Why Gamers Aren’t as Toxic as You Think

Video games are often designed with demographics in mind, because companies see that as the best way to make money. You research the market, analyze some trends or whatever, and suddenly come to the conclusion that most gamers want multiplayer in their games. You can try to make games centered around that multiplayer experience then, and hey, others in the market may join you if it proves true that the big money is in multiplayer gaming. But, as you count your money, you probably wouldn’t ever come to the conclusion that you were serving all gamers with your games. You probably wouldn’t think “true gamer are the ones who like multiplayer games,” because then you’d be falling prey to logical fallacy because, in truth, there is no unified vision of what a gamer is or should be. All a gamer is is someone who enjoys games. Enforcing rules, arbitrarily, about what constitutes a gamer would be gatekeeping, and one has to wonder if we sometimes have a problem with gatekeeping in our community.

On the whole, I’d have to say games have become more inclusive. A large part of this is due to accessibility, by which I mean a person’s ability to attain and play through video games. Mobile gaming has certainly been useful, because now a lot of people have access to small gaming-capable computers that have basically been deemed vital devices that functioning adults must have in order to properly live their busy lives. It’s nice that Nintendo has put offerings on these things. It’s great that the mobile market can help a phenomenon like Fortnite take off. It’s delightful that I can play Final Fantasy in a waiting room at the doctors. It’s rad as heck that people can play Pokemon GO while they are running around a park. These are all gamers to me, because they play games.

I think the urge to gatekeep comes from this fear that the hobby is somehow being taken over. I was a nerd growing up and, yes, I grouped people as “cool kids” and “other,” which I think was probably a mistake. I was bitter and took solace in this hobby. When I hit my senior year though, I realized that games bring people together in unexpected ways. We had something called a “senior room,” and we put a TV in it, an Xbox, a second Xbox, a second tv, a couple copies of Halo, and before long, started having LAN parties multiple times a day. Xbox Live wasn’t quite popular or common in our parts yet, but this was when I saw the “cool kids” take video games seriously. They could even be competitive and would accuse one another of “screen cheating,” which is what old people used to call it when you’d look at someone else’s screen in a shooter.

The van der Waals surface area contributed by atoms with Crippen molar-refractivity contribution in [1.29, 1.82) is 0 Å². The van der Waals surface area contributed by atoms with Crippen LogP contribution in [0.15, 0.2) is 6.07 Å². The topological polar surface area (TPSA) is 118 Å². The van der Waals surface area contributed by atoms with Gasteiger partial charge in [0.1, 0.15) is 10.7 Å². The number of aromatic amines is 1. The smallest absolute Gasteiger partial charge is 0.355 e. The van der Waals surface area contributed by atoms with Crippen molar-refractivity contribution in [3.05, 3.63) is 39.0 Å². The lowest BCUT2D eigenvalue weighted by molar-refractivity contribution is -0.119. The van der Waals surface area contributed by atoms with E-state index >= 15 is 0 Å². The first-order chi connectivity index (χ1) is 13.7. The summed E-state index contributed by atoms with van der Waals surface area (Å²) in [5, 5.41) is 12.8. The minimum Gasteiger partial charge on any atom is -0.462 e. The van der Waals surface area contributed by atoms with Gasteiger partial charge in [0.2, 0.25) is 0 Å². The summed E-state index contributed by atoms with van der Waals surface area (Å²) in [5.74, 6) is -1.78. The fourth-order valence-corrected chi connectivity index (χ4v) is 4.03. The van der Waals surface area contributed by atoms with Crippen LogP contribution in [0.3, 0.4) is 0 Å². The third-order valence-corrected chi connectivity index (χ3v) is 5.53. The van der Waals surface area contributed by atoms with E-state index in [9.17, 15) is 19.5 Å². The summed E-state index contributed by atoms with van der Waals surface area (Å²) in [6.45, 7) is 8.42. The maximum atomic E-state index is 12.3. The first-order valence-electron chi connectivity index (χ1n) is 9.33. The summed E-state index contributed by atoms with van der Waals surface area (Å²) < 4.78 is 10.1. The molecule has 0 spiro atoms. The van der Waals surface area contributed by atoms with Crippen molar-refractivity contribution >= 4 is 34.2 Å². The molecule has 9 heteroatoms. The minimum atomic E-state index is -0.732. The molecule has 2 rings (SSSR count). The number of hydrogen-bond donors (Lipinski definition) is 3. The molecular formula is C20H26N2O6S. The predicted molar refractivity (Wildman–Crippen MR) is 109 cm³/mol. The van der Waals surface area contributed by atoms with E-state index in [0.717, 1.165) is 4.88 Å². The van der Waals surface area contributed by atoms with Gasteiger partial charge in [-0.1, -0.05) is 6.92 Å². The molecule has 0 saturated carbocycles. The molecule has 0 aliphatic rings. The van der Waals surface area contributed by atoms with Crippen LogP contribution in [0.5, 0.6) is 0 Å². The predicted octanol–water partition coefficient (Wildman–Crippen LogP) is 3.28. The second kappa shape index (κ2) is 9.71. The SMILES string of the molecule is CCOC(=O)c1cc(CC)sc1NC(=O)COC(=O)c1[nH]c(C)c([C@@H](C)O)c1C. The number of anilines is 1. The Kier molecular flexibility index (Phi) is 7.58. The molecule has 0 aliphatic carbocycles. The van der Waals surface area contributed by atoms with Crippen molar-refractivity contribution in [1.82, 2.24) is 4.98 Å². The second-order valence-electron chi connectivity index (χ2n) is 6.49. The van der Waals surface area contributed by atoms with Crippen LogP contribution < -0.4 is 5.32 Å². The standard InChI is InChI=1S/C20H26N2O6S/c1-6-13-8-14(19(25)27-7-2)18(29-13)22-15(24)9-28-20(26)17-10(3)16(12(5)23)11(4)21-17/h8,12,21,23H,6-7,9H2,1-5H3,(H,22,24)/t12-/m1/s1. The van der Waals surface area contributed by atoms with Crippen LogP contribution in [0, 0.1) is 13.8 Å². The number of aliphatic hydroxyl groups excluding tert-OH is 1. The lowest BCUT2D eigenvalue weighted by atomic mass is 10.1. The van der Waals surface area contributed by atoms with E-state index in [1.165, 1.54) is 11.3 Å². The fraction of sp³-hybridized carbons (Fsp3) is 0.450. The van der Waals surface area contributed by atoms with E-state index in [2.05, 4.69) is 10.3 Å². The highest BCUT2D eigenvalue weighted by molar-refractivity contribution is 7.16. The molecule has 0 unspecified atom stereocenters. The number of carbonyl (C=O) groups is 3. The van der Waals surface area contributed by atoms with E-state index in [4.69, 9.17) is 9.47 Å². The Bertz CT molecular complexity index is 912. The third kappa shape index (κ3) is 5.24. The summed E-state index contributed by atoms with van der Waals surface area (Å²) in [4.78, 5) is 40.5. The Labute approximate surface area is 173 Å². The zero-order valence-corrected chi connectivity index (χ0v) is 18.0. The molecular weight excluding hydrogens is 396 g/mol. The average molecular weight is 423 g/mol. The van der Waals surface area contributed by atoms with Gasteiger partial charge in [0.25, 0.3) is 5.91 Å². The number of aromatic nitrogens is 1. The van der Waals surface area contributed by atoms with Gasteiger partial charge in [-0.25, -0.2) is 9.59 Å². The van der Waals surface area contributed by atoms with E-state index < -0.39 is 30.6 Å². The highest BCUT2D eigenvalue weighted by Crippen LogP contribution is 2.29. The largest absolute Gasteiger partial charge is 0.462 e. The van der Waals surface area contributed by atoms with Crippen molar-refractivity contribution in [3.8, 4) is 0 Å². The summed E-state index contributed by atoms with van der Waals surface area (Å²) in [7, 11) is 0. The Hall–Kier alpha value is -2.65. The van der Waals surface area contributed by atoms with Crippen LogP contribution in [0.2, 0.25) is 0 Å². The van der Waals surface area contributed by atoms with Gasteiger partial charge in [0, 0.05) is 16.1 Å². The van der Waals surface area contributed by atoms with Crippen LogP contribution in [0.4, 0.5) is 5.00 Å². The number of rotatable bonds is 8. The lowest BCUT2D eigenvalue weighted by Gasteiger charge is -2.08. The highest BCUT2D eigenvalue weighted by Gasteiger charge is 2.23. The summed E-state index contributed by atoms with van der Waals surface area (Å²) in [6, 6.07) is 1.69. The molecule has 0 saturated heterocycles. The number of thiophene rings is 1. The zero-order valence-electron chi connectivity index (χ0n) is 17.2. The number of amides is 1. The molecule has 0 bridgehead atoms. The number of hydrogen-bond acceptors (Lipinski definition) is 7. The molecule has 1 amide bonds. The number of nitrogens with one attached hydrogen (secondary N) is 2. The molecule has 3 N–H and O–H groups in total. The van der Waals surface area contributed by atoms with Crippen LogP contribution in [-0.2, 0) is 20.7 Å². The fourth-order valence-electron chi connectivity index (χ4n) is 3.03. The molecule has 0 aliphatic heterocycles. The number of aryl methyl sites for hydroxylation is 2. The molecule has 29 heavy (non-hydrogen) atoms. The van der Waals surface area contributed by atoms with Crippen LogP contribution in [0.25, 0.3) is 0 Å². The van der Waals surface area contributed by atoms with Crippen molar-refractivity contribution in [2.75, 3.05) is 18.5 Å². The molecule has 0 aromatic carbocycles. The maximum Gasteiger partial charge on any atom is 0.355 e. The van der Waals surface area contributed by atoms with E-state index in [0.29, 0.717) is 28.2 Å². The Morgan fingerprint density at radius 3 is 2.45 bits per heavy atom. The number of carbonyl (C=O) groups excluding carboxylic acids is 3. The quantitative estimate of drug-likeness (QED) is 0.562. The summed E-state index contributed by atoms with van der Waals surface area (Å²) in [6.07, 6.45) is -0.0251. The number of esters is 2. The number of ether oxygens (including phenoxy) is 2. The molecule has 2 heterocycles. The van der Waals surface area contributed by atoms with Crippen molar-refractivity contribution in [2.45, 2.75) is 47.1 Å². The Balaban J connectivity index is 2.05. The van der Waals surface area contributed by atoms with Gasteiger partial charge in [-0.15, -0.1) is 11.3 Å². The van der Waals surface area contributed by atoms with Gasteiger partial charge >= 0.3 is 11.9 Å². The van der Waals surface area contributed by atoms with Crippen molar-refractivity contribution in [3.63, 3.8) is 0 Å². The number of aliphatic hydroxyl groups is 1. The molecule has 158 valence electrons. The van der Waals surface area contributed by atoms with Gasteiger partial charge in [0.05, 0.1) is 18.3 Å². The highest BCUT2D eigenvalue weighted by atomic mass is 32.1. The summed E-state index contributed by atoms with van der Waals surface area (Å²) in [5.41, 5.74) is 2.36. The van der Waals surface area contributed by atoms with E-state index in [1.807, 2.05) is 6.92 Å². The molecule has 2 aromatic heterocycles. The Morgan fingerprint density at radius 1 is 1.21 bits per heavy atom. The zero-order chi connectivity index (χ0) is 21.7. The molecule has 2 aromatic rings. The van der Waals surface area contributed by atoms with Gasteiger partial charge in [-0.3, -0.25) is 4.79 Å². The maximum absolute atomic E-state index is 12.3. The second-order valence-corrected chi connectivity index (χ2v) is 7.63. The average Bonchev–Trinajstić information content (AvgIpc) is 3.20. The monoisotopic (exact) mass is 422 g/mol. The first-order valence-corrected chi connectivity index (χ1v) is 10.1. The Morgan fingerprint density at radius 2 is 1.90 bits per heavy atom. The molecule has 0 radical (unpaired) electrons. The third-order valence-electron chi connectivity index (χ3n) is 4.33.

The gaming community, at large, has seen this happen as consoles became more popular and online play became the standard. I think it’s largely been embraced too, and now wearing a dorky shirt outside can lead to conversation with strangers that I wouldn’t have expected to talk to that day. I have a tattoo of Link from The Legend of Zelda on my forearm that also serves as an easy way for people to start a conversation. It’s lovely. I don’t, however, call them a fake gamer if they think it’s Luigi or call the character Zelda though, because I don’t think it’s their responsibility to know everything there is to know about a hobby. It often turns out that there are nerdy things they like that I don’t know everything about. Sharing this knowledge is nice. We should try to avoid alienating others, rather than keeping them at a distance.

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Developers must see it happening, too, because a lot of their games feature modes that are easier for newcomers to understand. It’s impressive when these new styles of play manage to make the game more fun, too. A hardcore gamer might complain about the dumbing down of fighting games, but autochains and simple inputs have allowed a larger group of players to access the parts of the game that really matter. The true gameplay in a fighting game, after all, lies in reading and countering your opponents playstyle, right? Not complicated button presses. We’ve seen the fighting game genre, in fact, explode as of late. Within that community, we can see a wide array of people. This is true of streamers as well who have found a lot of fans, even as they sort through toxicity.

There are setbacks or times when things look grim, I think. Lately, people have been discussing whether or not people who need easy modes in games or cheat to beat games are deserving of insults. There’s a common “git gud” mentality that seems to overpower a “have fun” mentality. I can’t say I get it, exactly. Parts of the community like to not just police what games are played, but how they are played. I’m not saying a developer has to acquiesce and give gamers an “easy mode” to difficult games. but well, if a gamer finds an easy way through, then that’s their business and I hope they enjoyed the many facets that make a game fun beyond just its difficulty.

I don’t think the community is a vile or toxic thing. I think it’s got loud, quick-to-act, portions of it that are prone to emotional outbursts when they fear the status quo is being threatened. But change is good and I hope more gamers, with more tastes, come into the fold so that the industry will continue to grow in novel ways. And I hope we can all be kind about it.

Benjamin Maltbie
Benjamin Maltbie

Writing Team Lead
Date: 04/16/2019

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